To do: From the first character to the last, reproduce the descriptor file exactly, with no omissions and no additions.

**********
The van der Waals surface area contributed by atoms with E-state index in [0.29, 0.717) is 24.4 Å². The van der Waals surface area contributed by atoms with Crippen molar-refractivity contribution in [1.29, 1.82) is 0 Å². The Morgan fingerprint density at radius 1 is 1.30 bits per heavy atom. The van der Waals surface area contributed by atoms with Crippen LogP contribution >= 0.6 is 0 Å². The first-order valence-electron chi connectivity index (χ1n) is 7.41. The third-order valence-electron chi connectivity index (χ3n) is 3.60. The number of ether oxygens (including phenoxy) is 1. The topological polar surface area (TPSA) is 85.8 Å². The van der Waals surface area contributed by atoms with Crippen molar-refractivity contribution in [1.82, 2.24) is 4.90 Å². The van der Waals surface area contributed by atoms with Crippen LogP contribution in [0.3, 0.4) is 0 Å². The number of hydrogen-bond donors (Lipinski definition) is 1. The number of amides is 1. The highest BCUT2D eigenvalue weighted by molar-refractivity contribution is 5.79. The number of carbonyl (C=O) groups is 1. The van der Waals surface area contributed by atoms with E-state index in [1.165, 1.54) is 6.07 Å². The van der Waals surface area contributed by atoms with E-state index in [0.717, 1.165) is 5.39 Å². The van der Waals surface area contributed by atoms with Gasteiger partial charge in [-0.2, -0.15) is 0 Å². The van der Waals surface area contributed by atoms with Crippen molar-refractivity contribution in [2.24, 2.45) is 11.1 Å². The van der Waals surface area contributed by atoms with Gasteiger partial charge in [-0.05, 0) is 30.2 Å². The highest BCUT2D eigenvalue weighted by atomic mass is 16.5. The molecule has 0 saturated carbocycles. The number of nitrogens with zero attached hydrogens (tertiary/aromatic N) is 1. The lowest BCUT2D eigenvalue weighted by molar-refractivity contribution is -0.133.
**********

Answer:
The van der Waals surface area contributed by atoms with E-state index in [0.29, 0.717) is 24.4 Å². The van der Waals surface area contributed by atoms with Crippen molar-refractivity contribution in [1.29, 1.82) is 0 Å². The Morgan fingerprint density at radius 1 is 1.30 bits per heavy atom. The van der Waals surface area contributed by atoms with Crippen LogP contribution >= 0.6 is 0 Å². The first-order valence-electron chi connectivity index (χ1n) is 7.41. The third-order valence-electron chi connectivity index (χ3n) is 3.60. The number of ether oxygens (including phenoxy) is 1. The topological polar surface area (TPSA) is 85.8 Å². The van der Waals surface area contributed by atoms with Crippen molar-refractivity contribution in [1.82, 2.24) is 4.90 Å². The van der Waals surface area contributed by atoms with Crippen LogP contribution in [0.3, 0.4) is 0 Å². The number of hydrogen-bond donors (Lipinski definition) is 1. The number of amides is 1. The highest BCUT2D eigenvalue weighted by molar-refractivity contribution is 5.79. The number of carbonyl (C=O) groups is 1. The van der Waals surface area contributed by atoms with E-state index in [1.165, 1.54) is 6.07 Å². The van der Waals surface area contributed by atoms with E-state index in [0.717, 1.165) is 5.39 Å². The van der Waals surface area contributed by atoms with Gasteiger partial charge in [-0.2, -0.15) is 0 Å². The van der Waals surface area contributed by atoms with Crippen molar-refractivity contribution in [2.24, 2.45) is 11.1 Å². The van der Waals surface area contributed by atoms with Gasteiger partial charge in [-0.05, 0) is 30.2 Å². The highest BCUT2D eigenvalue weighted by atomic mass is 16.5. The molecule has 0 saturated carbocycles. The number of nitrogens with zero attached hydrogens (tertiary/aromatic N) is 1. The lowest BCUT2D eigenvalue weighted by molar-refractivity contribution is -0.133.